Miss Fang and Jeremy seem to get along just fine, as you can see. And it was fascinating to meet her. But I don’t think I will be in the market for a pet spider anytime soon. Or ever. (No offense Miss Fang. Because as spiders go, you are an absolute doll.)


Jamme and Kiba1AJamme and Kiba

For Jamme and her family, Kiba the ferret makes an ideal pet. And that is not surprising when you learn a few interesting facts about these cuddly weasels. For instance, did you know that ferrets have been domesticated for thousands of years? Evidently, paintings of ferrets on leashes have been discovered on the walls of ancient Egyptian tombs.

Also, ferrets have no instinctive fear of humans. They are quite playful, when they are awake, which isn’t very often. These long and lithe furries are inclined to slumber 22 hours a day. But don’t be fooled by these quiet and snuggly members of the mink family. When they are alert, they are busy and mischievous, often sneaking into small dark spaces and hiding little treasures they palm from all over the house.


hamlet and CandiFCandi and Hamlet

When Candi heeded the hankering to procure a precious piglet some seven years ago, the breeder swore the little squealer was a miniature potbelly that would top out at 35 pounds. Well, add a zero and you get closer to the impressive mass of this swanky swine. (Evidently, fudging on actual adult proportions is not an uncommon occurrence in pig peddling.) But as Hamlet continued to swell way past expectations, so did Candi’s affection for him. Over the years, she has lovingly adapted to his special needs rather than bequeath him to the butcher, like so many others have done in similarly overwhelming situations. This has meant placing carpeted runway paths throughout her home to prevent him from slipping on the hardwood floors. Because let me tell you, if this hefty hog slips and falls on a slick surface, he can’t get up. It also means frequent forays to Costco for bulk batches of fresh spinach and melons and Nutter Butter cookies (his hands-down favorite treat).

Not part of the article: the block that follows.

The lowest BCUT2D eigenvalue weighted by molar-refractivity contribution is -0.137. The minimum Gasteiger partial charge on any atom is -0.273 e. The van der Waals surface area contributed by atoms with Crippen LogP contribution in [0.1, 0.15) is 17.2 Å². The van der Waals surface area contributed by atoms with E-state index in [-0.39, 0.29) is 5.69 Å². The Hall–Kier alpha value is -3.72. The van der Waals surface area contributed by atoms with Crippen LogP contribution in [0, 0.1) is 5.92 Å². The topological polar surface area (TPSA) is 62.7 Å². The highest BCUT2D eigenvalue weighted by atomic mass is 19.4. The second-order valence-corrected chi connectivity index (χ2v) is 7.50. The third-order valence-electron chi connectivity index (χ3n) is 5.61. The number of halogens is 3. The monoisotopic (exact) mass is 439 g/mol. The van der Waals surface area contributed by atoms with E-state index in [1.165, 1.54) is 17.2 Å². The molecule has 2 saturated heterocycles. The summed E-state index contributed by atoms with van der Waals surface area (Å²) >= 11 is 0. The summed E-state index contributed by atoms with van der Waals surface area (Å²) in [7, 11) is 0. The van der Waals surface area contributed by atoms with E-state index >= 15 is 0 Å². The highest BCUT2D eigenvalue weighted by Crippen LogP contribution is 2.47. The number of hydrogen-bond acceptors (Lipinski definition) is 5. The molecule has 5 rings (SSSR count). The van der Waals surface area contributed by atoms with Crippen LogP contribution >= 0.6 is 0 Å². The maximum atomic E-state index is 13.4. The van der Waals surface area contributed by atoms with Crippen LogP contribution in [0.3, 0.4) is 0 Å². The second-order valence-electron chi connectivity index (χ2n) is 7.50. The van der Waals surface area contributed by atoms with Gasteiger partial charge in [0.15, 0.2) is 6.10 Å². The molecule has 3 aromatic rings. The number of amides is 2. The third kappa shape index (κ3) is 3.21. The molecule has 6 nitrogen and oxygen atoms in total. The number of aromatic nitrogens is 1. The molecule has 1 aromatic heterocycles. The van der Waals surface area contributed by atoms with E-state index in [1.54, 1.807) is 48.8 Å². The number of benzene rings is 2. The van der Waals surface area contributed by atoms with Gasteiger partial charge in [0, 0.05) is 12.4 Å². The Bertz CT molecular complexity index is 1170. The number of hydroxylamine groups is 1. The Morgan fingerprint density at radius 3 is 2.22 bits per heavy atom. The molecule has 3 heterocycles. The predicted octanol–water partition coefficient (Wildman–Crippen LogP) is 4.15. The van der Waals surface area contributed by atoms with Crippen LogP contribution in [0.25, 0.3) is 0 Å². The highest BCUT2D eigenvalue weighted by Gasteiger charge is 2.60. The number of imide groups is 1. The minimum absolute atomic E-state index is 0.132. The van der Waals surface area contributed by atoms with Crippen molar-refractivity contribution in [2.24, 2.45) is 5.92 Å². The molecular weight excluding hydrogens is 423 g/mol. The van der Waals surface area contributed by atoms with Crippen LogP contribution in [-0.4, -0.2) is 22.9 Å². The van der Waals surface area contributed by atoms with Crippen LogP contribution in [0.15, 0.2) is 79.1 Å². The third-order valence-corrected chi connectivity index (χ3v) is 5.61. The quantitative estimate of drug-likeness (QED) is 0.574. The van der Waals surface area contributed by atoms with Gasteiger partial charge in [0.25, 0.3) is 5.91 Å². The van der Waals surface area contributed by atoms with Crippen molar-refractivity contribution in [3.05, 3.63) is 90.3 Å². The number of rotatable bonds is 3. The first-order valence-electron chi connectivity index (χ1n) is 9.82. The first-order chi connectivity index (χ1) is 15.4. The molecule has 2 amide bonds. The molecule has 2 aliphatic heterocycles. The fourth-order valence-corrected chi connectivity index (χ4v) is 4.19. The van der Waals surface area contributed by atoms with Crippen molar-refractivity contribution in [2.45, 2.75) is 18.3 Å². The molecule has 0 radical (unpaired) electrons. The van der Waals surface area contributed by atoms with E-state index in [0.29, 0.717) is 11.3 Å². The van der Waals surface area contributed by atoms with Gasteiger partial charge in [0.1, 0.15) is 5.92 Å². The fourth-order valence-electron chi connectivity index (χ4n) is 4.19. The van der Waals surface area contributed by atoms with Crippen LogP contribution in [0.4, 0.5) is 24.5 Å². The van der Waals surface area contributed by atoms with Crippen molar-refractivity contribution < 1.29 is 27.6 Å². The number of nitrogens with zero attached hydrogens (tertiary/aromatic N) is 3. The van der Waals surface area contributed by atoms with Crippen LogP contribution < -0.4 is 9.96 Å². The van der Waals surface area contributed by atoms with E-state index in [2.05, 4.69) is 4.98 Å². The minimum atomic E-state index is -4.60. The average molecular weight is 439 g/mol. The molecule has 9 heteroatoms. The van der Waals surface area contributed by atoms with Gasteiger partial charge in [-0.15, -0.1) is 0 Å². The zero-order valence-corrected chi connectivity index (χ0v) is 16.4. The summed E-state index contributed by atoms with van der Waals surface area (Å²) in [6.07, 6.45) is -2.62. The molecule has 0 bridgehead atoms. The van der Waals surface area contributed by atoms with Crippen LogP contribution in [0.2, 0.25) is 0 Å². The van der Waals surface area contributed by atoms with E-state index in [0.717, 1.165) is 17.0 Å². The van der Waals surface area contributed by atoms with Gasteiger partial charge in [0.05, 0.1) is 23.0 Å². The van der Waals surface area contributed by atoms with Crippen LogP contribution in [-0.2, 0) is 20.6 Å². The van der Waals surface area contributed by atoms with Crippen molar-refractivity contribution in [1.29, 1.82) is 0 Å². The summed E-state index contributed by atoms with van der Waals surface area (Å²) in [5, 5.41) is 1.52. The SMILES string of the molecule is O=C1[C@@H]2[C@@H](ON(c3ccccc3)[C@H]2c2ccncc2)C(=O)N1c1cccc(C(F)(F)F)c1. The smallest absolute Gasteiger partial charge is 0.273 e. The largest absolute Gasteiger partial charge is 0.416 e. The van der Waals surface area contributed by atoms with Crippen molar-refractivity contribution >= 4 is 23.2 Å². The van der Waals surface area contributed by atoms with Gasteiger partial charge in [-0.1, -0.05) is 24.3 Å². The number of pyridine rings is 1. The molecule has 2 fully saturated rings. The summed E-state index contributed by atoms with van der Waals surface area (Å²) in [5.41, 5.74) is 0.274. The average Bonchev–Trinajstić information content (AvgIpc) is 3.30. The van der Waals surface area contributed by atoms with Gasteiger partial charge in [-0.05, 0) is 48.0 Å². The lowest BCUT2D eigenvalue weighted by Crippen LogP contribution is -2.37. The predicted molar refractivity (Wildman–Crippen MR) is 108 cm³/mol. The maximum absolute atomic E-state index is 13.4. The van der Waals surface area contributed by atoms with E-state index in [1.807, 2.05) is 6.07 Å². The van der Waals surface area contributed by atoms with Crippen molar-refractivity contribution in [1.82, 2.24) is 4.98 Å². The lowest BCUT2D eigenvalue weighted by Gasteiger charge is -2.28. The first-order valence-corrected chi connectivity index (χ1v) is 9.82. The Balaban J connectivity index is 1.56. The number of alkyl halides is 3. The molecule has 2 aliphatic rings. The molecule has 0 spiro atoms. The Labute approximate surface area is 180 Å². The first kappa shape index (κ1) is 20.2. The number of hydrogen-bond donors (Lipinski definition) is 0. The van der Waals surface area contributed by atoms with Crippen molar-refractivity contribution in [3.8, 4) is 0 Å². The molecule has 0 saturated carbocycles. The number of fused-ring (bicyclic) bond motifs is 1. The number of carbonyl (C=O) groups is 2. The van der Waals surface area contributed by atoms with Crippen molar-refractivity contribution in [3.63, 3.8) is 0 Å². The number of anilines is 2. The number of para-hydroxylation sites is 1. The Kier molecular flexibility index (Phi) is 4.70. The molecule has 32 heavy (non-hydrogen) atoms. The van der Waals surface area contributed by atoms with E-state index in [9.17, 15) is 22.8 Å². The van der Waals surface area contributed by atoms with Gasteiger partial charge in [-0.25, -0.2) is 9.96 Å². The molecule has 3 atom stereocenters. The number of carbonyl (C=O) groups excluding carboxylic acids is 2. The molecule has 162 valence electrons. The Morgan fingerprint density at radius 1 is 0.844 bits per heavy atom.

And Hamlet knows how to throw his considerable weight around. More than once, Candi has returned home from a business trip to find a petrified pig sitter seeking safety on top of the washing machine. Apparently, Hamlet can be intimidating when he wants more Nutter Butters than he is allowed in a single day. On the upside, she tells me that he was the easiest pet to house train that she has ever had. I am told that the swine outranks the canine in the I.Q. department. Oh, and when an unwanted and unsuspecting salesman shows up at the door, Hamlet can send them on their way in a hurry just by greeting them.


Kim and the Monkeys

Kim will tell you that for as long as she can remember she has wanted a monkey. Now, she has three simian sidekicks. While her husband, Paul, was slow to accept the idea of sharing his abode with these adorable apes, he has since turned the spacious garage into a full-blown primate playroom. Trapezes and rope ladders and all manner of enticements dangle from the ceiling to stimulate and consume the copious curiosity and energy stores of these guys. Kim says that it is like having “triplet toddlers that never grow up.” The mutual affection and trust between man and monkey is evident and well-earned. Kim is a devoted stay-at-home monkey mama, tending to and playing with her busy brood all day long.

It is easy to be enchanted by these enchanting creatures, but having a monkey member of the family is definitely not for everyone. There are many horror stories of ill-advised humans, ill-equipped to meet the manifold needs of these incredible animals, resulting in disturbing and cruel neglect. It is for this reason that animal activists are attempting to ban monkeys as pets in the state. I understand and share their concerns.  But as far as this family goes, I can vouch. These monkeys have it made in the shade.

While everyone represented here is a devoted and responsible caretaker and companion to these critters, there are far too many tales of people who treat animals, especially exotic ones, as ornamental attention-getters. Please do not mistake this story as a suggestion to adopt an animal of any sort if you are in no position to properly care for and respect the unique needs of that particular animal. Do your research carefully. Avoid irresponsible breeders. In fact, I suggest starting at your local shelter first, where so many quality animals are discarded every year by humans who rushed in on a whim. Rescuing an animal and providing a well-suited and loving environment for your new pet is a great way to initiate a bond for life.